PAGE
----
VESTNER, Georg Wilhelm: England, 1714, Silver, 44 mm
Obv: Bust of George I    GEORG LVD. D. G. M. BRIT. FR. ET HIB. REX DVX B & L. S. R. I. ELEC.
Below: * (a star)
Rev: St. George on horseback slaying the Dragon, Victory hovering above crowning him    FIDEI DEFENSOR ET AEQVI. (Defender of the Faith and of Justice)
Signed: * (The mark of Georg Wilhelm Vestner)
Very Rare
Ref: Eimer 73/469; MI ii, 425/12; Forrer VI, 253;  Fearon 42/165.2;  Bernheimer 197/10;  Brockmann II, 145/817

George Louis, George I (1660-1727), Elector of Hanover, was the first of the Hanoverian kings, succeeding Queen Anne and ending the Stuart line to the throne. Although a German, who could speak little English, he succeeded to the throne as a result of the Act of Settlement which excluded Catholics from ascending to the monarchy.  George was chosen over James (III) Stuart (the Elder Pretender), the son of James II, as James Stuart was Catholic and George was the next Protestant in line to the throne. This succession was somewhat circuitous: in Germany, George was heir through his father, Ernest Augustus, to the hereditary lay bishopric of Osnabruck, and to the duchy of Calenberg, which formed one portion of the Hanoverian possessions of the House of Brunswick. George I, the great-grandson of James I, inherited the British crown through his mother Sophia, a protestant granddaughter of James I of England. George I was succeeded by George II, George III, George IV and Queen Victoria, the last Hanoverian monarch.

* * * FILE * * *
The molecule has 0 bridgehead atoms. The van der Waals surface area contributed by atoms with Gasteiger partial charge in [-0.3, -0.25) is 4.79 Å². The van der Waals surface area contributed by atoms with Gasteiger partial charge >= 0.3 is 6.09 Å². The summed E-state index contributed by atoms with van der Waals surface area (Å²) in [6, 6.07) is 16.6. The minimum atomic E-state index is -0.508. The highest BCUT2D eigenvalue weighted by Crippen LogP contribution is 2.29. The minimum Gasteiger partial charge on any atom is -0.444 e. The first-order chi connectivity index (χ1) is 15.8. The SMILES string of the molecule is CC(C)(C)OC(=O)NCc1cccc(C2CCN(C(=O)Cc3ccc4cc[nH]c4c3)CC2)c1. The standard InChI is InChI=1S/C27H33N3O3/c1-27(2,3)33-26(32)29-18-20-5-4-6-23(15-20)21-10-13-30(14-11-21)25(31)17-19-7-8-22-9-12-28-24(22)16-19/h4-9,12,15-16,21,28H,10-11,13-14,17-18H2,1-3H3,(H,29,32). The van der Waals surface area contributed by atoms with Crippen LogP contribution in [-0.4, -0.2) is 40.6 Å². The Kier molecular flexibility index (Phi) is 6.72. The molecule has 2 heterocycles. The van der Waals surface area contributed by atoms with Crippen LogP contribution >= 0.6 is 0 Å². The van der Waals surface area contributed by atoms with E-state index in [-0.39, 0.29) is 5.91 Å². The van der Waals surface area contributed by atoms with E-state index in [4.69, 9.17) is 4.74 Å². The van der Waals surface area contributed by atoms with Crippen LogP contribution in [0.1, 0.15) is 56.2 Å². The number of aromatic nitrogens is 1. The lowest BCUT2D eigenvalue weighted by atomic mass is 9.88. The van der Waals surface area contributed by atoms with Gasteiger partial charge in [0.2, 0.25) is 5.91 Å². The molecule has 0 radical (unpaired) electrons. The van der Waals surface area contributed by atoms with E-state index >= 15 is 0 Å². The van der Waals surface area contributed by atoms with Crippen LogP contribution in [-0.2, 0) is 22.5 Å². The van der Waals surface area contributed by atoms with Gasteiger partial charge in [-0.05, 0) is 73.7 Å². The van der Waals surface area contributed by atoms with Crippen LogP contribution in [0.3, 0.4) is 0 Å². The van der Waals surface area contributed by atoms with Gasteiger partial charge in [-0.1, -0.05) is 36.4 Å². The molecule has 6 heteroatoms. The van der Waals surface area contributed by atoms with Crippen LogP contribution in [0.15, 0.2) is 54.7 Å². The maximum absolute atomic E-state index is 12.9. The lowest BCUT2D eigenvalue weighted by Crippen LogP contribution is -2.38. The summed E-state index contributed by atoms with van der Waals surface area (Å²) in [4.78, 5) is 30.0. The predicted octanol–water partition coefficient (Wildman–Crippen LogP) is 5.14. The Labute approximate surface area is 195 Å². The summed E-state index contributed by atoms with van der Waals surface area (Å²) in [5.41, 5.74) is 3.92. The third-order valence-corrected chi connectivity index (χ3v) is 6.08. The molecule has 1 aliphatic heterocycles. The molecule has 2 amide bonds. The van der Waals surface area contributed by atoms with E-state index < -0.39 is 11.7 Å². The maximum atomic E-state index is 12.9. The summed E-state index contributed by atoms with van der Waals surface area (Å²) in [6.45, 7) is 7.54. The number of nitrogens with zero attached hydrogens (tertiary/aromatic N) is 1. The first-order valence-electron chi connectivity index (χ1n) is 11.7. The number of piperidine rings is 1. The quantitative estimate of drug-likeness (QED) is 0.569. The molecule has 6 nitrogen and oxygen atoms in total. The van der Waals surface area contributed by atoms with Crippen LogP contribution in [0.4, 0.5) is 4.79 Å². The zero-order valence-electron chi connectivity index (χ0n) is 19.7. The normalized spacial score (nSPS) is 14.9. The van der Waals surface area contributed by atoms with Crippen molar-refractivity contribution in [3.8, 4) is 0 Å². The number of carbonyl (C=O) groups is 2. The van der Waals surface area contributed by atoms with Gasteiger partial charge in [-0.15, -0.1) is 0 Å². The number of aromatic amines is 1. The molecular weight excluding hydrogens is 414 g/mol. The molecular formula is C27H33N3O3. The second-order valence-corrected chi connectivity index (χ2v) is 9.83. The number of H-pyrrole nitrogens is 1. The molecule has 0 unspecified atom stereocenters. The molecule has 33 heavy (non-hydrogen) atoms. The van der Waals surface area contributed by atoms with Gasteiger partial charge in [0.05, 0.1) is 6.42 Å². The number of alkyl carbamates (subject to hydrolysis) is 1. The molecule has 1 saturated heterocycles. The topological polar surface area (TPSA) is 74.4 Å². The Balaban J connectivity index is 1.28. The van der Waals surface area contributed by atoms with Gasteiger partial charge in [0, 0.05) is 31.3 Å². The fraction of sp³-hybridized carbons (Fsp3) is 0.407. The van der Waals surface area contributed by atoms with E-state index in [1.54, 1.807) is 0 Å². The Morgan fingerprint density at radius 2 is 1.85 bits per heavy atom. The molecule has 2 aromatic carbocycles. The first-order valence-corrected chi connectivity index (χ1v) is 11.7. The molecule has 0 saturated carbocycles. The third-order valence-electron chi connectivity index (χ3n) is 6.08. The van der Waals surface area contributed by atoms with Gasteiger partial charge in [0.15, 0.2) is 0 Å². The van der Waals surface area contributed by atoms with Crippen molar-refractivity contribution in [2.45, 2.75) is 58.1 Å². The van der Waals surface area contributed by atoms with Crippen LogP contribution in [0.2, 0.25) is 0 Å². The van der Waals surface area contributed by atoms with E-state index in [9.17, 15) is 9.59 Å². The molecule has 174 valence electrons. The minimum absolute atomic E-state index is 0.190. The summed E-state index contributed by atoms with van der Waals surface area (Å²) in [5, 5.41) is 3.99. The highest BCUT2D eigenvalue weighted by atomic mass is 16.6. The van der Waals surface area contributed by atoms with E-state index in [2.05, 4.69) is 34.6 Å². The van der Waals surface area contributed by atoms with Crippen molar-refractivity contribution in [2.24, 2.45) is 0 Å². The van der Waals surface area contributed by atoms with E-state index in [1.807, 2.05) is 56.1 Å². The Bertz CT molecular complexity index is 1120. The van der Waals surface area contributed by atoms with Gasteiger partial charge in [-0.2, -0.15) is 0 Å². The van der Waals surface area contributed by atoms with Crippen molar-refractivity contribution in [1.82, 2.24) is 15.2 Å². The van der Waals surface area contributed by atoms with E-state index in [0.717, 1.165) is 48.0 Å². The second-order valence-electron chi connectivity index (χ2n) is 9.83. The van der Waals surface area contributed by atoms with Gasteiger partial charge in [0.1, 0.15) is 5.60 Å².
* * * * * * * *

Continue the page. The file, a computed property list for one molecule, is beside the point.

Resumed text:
George was crowned in Westminster Abbey on October 20, 1714, the event commemorated by this medal.
St. George is the emblem of the King. The Dragon is intended to represent Popery and Arbitrary Power, both of which were overthrown when George I from the House of Brunswick was established onto the throne of England. (M.I)

LINK to House of Brunswick (from